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Dev Biol. 2007 Jul 15;307(2):368-79. Epub 2007 May 8.

Developmental acquisition of genome-wide DNA methylation occurs prior to meiosis in male germ cells.

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Department of Pharmacology and Therapeutics, McGill University, Montreal, Quebec, Canada.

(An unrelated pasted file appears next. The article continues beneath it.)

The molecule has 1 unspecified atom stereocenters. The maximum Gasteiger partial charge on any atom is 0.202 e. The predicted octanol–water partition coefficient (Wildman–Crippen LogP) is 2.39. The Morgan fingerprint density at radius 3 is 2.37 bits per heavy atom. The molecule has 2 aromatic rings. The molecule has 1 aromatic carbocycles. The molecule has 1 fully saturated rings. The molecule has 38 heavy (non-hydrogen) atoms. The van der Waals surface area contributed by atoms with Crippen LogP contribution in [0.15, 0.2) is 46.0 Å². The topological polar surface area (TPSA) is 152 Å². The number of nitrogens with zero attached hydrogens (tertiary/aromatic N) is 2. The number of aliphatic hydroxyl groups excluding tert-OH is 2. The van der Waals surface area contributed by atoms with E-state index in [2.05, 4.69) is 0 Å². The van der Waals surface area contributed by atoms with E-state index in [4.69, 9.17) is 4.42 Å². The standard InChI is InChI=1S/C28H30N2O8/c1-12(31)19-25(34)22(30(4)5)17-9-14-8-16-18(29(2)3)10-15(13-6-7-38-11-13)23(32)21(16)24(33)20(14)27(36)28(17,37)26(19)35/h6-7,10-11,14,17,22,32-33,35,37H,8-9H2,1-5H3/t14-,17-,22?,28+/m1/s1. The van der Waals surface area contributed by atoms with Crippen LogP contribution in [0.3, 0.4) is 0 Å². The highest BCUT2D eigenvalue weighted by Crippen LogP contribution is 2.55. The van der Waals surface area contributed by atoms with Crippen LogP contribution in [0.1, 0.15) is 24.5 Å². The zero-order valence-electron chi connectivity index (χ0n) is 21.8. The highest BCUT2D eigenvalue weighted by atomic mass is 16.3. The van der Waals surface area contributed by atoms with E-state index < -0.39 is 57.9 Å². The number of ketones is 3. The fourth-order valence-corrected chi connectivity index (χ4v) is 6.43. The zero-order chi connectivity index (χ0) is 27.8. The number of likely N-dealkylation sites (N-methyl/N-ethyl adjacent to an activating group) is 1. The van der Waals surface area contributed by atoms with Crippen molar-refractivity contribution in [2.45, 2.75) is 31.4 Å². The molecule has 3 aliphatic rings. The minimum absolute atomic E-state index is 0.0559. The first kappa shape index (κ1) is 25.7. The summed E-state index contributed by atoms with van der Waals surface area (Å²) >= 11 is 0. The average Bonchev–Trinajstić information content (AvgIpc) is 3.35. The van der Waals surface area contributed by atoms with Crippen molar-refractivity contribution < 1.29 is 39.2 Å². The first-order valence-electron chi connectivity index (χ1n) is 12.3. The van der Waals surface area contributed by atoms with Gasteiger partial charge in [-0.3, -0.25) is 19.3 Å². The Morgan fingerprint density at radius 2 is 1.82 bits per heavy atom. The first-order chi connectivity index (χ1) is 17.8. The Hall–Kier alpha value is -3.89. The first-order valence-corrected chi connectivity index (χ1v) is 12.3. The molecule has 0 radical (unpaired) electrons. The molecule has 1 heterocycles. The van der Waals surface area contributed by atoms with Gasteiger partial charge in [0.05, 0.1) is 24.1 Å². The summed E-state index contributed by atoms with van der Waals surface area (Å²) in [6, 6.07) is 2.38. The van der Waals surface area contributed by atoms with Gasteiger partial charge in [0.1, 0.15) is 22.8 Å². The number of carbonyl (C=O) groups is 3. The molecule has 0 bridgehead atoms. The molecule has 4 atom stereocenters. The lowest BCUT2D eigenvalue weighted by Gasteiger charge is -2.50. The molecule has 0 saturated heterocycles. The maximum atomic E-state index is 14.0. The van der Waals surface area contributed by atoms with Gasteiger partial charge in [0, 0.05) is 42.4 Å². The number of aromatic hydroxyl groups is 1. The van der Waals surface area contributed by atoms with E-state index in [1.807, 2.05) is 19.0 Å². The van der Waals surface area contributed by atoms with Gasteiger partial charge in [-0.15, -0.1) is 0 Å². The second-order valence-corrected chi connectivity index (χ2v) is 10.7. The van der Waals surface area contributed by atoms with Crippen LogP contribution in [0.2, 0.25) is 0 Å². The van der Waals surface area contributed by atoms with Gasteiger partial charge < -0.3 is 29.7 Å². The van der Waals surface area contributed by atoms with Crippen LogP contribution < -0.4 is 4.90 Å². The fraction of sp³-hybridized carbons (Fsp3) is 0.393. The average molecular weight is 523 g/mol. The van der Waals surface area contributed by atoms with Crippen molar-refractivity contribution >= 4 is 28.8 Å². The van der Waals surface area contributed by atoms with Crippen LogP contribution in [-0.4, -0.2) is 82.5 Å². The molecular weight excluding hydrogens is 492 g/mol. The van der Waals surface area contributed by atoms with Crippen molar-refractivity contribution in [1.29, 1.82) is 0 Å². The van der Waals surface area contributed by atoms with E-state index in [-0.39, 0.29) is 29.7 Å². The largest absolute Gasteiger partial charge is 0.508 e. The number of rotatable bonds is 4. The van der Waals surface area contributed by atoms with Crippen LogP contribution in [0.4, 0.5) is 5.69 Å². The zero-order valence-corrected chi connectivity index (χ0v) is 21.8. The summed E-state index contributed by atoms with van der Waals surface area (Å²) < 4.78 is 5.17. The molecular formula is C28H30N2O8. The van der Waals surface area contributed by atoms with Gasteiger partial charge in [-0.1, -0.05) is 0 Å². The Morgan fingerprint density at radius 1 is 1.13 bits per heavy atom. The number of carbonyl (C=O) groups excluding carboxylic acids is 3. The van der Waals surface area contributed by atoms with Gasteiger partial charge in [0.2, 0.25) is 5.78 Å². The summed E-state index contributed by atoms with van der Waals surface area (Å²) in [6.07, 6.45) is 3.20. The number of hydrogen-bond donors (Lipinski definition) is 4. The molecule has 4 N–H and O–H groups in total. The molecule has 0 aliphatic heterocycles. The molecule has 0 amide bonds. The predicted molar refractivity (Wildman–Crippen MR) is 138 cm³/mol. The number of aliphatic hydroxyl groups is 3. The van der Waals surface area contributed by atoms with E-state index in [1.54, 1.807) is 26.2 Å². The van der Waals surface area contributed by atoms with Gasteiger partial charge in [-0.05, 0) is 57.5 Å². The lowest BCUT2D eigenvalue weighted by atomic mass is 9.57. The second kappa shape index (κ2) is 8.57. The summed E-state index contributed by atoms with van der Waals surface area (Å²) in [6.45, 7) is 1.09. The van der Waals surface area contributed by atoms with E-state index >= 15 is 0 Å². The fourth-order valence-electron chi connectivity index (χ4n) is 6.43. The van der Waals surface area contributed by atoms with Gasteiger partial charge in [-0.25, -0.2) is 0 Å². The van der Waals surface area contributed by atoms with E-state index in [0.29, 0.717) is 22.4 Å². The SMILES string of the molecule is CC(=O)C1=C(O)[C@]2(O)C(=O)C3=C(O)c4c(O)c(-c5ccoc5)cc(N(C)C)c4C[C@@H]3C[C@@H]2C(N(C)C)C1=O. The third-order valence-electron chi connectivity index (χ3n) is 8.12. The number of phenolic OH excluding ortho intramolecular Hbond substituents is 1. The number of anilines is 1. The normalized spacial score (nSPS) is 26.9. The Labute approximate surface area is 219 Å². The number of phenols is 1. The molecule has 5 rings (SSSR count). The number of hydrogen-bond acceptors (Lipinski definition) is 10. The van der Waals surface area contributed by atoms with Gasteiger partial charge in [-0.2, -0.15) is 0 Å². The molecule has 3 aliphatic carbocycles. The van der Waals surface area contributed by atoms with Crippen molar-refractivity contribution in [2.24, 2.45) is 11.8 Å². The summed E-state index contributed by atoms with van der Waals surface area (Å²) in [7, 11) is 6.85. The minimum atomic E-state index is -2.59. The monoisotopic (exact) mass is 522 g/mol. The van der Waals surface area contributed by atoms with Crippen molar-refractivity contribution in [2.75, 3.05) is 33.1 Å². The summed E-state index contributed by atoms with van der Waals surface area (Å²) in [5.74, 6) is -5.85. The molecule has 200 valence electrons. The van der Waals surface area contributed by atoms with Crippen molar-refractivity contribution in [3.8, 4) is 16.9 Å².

The development of germ cells is a highly ordered process that begins during fetal growth and is completed in the adult. Epigenetic modifications that occur in germ cells are important for germ cell function and for post-fertilization embryonic development. We have previously shown that male germ cells in the adult mouse have a highly distinct epigenetic state, as revealed by a unique genome-wide pattern of DNA methylation. Although it is known that these patterns begin to be established during fetal life, it is not known to what extent DNA methylation is modified during spermatogenesis. We have used restriction landmark genomic scanning (RLGS) and other techniques to examine DNA methylation at multiple sites across the genome during postnatal germ cell development in the mouse. Although a significant proportion of the distinct germ cell pattern is acquired prior to the type A spermatogonial stage, we find that both de novo methylation and demethylation occur during spermatogenesis, mainly in spermatogonia and spermatocytes in early meiotic prophase I. Alterations include predominantly non-CpG island sequences from both unique loci and repetitive elements. These modifications are progressive and are almost exclusively completed by the end of the pachytene spermatocyte stage. These studies better define the developmental timing of genome-wide DNA methylation pattern acquisition during male germ cell development.

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